Finally, we have found a way to capitalize on our dogs’ long-standing affinity for sniffing rear ends.
Recent studies are showing that trained dogs are nearly four times better than modern testing when it comes to detecting prostate cancer.
Prostate-specific antigen (or PSA) tests, in which blood is tested for a protein produced by the prostate, have been the most reliable and least invasive way to determine whether or not a man has prostate cancer. However, even that test frequently produces a false positive. In fact, 75% of positive PSA tests turn out to be incorrect, meaning that 3 out of 4 people receiving the bad news had no reason to be put under such stress.
Our canine compatriots, on the other hand, can detect prostate cancer with roughly 90% accuracy. And while this may be initially surprising, should it be? Dogs have been used for their keen sense of smell for hundreds of years. From tracking game, to sniffing out drugs and explosives, dogs’ well-honed schnozzes have been exceptionally useful tools for numerous tasks. And pair that with their ability to learn and perform various jobs, it should come as no surprise that, with the proper training, dogs can detect nearly anything.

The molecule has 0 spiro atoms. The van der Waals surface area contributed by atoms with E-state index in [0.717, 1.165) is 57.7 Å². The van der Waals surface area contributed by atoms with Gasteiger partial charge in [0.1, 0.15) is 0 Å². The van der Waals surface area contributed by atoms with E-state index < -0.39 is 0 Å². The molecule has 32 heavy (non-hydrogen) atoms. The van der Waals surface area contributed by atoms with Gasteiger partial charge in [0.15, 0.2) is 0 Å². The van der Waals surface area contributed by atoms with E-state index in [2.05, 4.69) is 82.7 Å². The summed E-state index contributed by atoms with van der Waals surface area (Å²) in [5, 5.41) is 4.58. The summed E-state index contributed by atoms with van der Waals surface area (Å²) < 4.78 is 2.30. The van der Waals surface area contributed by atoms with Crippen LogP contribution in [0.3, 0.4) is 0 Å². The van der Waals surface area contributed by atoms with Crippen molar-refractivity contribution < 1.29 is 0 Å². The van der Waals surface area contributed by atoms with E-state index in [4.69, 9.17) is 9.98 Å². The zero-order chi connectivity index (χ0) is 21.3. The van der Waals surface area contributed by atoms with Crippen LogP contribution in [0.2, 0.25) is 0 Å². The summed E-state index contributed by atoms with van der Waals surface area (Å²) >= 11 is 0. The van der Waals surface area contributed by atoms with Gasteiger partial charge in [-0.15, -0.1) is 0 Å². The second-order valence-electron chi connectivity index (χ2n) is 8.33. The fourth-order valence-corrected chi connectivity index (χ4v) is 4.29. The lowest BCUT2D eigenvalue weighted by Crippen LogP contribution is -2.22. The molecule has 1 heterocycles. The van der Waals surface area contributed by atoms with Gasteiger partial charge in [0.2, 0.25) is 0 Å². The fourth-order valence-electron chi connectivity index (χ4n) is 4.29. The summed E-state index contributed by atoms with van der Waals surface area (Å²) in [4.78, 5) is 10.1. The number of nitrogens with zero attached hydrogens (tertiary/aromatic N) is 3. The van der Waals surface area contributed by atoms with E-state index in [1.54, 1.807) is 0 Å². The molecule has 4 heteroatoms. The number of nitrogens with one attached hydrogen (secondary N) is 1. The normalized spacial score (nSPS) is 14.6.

RELATED STORY: Your Dog Knows Your Smell, Even From Afar
How Do These Dogs Do it?
Dogs have the ability to pick up scents that are as diluted as one part per thousand, thanks to their 200-million-some-odd nasal olfactory receptors (compared to the paltry 6 million we humans are equipped with). It’s that keen sense of smell that makes dogs such natural trackers. In order to use that ability to detect cancer, dogs can be specially trained to sniff out certain chemicals produced by prostate tumors in urine.
In a recent study by Dr. Jean-Nicolas Cornu of Tenon Hospital, out of the 66 tests that were done, Medical Detection Dogs were spot on 63 times, with only 3 false positives in the batch. That is an almost unheard of success rate for a test of this nature.
Skeptics are bringing up some concerns with the initial test, saying the sample size is too small to be making claims, or that the dogs may have been picking up on subconscious cues from researchers. Still, this test does open up the a whole new way to think about testing for diseases.
What do you think about using dogs to help detect cancer? Leave a comment and let us know! Also, consider signing up for PetPlus, a benefit program for pet owners that provides member-only access to medications at wholesale prices, plus discounts on food, supplies, boarding and more.
Counsel Heal – Dogs are Four Times More Effective Than Prostate Cancer Tests
WebMD – Dogs Sniff Out Prostate Cancer
Daily Mail – Dogs are FOUR times better at detecting prostate cancer than traditional tests